As the judge ordered Djokovic released from a quarantine hotel for undocumented immigrants, however, attorneys representing the Australian government warned that the immigration minister was considering whether to re-cancel Djokovic’s visa, threatening a new showdown. Soon, crowds gathered in downtown Melbourne, chanting, “Novak, Novak!” and “Free Nole!” as dusk fell.
The judge’s ruling initially unleashed a wave of celebration among Djokovic’s supporters, scores of whom gathered in Melbourne’s Federation Square to dance and sing.
But as false rumors began to circulate that Djokovic had been detained again — something the government threatened to do Monday — the celebration turned to anger.
Several hundred Djokovic supporters, shouting “Free Novak,” marched to the skyscraper where the tennis star had been brought earlier in the day to watch the online proceedings with his attorneys.
When a car with tinted windows emerged from the parking garage, Djokovic supporters surrounded it and began to boo, curse and block the road. When the protesters got too close to the police officers ringing the car, the police began deploying pepper spray.
Djokovic supporters reacted angrily, screaming obscenities. At least one unmasked man spit on officers, while several threw plastic water bottles, hitting at least two officers, one in the head. An officer who was pepper-sprayed in the chaos fell to the sidewalk as a colleague helped him wash out his eyes. A Djokovic supporter and his daughter were also pepper-sprayed, with the family washing their eyes out with milk.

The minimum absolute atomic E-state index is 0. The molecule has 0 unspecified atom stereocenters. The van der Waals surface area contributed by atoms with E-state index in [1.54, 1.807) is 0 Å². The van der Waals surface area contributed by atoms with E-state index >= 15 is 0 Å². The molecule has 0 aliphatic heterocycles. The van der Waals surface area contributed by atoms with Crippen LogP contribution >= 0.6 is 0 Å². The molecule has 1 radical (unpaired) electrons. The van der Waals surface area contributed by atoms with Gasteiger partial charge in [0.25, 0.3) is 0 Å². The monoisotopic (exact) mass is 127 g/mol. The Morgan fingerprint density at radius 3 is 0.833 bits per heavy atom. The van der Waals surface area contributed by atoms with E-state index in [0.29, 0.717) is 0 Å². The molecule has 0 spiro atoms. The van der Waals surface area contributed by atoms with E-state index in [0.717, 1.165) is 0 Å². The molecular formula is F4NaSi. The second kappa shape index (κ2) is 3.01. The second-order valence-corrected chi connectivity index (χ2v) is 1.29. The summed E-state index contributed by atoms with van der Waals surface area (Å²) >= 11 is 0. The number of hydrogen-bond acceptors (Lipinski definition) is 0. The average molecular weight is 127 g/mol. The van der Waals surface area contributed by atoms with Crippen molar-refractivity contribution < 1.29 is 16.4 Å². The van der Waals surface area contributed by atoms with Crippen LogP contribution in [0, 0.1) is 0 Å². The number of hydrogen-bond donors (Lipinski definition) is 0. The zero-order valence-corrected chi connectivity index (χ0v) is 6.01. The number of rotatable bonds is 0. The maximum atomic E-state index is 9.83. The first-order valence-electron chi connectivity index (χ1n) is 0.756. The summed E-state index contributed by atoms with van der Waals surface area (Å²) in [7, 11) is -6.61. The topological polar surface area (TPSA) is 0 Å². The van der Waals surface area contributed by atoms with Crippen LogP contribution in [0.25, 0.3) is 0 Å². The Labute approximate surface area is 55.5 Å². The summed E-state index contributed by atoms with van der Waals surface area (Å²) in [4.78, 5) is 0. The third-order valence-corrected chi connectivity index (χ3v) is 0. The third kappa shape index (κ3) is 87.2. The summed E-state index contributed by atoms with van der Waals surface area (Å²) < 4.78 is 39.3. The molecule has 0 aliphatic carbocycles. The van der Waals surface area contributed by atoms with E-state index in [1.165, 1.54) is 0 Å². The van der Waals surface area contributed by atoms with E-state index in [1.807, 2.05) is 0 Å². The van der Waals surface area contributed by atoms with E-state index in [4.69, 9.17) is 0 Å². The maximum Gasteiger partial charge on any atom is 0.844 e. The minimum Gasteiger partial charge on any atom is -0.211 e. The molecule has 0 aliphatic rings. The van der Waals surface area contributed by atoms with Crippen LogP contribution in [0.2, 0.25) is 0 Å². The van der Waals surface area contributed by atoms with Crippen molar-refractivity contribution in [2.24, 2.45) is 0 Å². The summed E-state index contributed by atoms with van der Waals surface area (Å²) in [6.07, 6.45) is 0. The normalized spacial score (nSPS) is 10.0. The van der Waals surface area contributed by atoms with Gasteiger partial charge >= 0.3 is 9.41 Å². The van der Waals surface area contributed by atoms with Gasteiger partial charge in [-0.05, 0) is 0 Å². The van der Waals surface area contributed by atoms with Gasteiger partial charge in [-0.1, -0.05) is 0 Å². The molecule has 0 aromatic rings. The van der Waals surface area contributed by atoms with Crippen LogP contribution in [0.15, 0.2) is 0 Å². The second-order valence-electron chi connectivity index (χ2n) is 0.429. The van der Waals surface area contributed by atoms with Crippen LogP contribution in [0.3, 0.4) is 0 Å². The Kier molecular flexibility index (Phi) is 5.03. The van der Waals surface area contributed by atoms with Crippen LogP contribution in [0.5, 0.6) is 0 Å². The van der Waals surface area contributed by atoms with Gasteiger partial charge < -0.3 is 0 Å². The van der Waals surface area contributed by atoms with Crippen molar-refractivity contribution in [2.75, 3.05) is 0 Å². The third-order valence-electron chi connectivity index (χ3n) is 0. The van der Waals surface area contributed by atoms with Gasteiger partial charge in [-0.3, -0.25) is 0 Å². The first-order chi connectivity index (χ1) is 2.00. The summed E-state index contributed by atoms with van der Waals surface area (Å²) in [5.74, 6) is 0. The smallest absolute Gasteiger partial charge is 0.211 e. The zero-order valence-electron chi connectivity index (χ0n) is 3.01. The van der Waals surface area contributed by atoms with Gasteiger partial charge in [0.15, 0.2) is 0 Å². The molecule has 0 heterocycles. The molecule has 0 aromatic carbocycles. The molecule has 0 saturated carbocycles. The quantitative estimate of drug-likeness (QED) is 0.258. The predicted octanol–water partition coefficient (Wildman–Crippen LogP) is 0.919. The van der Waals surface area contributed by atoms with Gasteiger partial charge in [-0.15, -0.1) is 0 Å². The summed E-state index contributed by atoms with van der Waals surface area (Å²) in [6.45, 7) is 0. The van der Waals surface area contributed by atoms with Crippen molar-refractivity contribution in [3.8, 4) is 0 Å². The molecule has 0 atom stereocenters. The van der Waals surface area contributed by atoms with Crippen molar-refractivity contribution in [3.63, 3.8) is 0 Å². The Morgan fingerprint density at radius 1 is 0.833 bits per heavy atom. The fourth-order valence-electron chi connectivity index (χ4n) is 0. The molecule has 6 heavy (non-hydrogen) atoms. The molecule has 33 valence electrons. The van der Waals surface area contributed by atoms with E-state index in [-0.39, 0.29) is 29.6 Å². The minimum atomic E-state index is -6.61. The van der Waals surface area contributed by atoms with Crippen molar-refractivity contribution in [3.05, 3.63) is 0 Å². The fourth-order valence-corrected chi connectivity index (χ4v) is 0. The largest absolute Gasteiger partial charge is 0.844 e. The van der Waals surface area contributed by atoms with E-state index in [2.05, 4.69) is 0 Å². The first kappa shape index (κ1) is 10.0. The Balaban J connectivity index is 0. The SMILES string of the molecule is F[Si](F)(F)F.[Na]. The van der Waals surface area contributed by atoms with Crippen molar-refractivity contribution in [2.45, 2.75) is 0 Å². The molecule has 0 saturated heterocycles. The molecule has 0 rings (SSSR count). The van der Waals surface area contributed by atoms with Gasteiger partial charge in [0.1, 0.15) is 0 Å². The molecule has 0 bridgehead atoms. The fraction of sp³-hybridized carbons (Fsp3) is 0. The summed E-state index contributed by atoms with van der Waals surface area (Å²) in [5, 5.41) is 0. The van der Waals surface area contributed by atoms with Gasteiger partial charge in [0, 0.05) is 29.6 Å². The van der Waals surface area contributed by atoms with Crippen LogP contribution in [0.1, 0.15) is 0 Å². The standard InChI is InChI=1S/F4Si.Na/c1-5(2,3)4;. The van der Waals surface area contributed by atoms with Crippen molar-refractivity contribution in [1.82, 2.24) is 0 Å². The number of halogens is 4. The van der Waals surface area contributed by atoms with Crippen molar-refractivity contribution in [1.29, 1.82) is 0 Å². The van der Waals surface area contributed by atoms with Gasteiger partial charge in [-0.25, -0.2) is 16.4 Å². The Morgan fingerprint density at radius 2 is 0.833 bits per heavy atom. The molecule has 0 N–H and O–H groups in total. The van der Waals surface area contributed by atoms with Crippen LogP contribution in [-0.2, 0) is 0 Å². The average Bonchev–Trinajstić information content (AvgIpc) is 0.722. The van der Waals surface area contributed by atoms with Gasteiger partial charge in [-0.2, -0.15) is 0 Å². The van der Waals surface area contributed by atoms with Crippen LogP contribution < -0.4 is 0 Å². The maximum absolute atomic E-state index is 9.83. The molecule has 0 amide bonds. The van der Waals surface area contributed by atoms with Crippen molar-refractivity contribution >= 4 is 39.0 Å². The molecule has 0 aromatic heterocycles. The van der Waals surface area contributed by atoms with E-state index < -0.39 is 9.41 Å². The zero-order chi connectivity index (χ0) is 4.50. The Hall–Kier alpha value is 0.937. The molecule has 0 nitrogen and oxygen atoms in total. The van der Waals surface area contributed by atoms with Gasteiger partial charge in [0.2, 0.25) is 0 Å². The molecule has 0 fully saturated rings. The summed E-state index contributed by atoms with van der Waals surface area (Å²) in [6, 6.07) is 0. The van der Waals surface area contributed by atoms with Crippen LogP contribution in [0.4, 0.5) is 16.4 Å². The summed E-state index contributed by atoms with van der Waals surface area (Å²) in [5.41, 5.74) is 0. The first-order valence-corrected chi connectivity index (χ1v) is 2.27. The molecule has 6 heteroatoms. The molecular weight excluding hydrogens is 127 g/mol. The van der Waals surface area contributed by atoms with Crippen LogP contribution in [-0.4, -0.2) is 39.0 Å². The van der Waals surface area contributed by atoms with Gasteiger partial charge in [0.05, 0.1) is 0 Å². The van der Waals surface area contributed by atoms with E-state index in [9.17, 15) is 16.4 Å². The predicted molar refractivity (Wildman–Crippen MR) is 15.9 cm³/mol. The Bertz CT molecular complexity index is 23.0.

“It’s crazy,” said the girl’s mother. “There were kids as young as 5.”
Police officers said they did not know whether Djokovic was in the car.
Djokovic’s attorneys had presented a forceful case Monday against Australia’s treatment of the tennis star, at times appearing to draw agreement from the judge. But the government argued it had the right to turn away anyone who poses a potential health risk.
Djokovic, 34, had been held in Melbourne’s Park Hotel since Thursday after his visa was canceled upon his arrival in the country Wednesday night, when authorities rejected his request for an exemption from Australia’s requirement that visitors be vaccinated against the coronavirus. Djokovic appealed the decision, setting up Monday’s legal contest.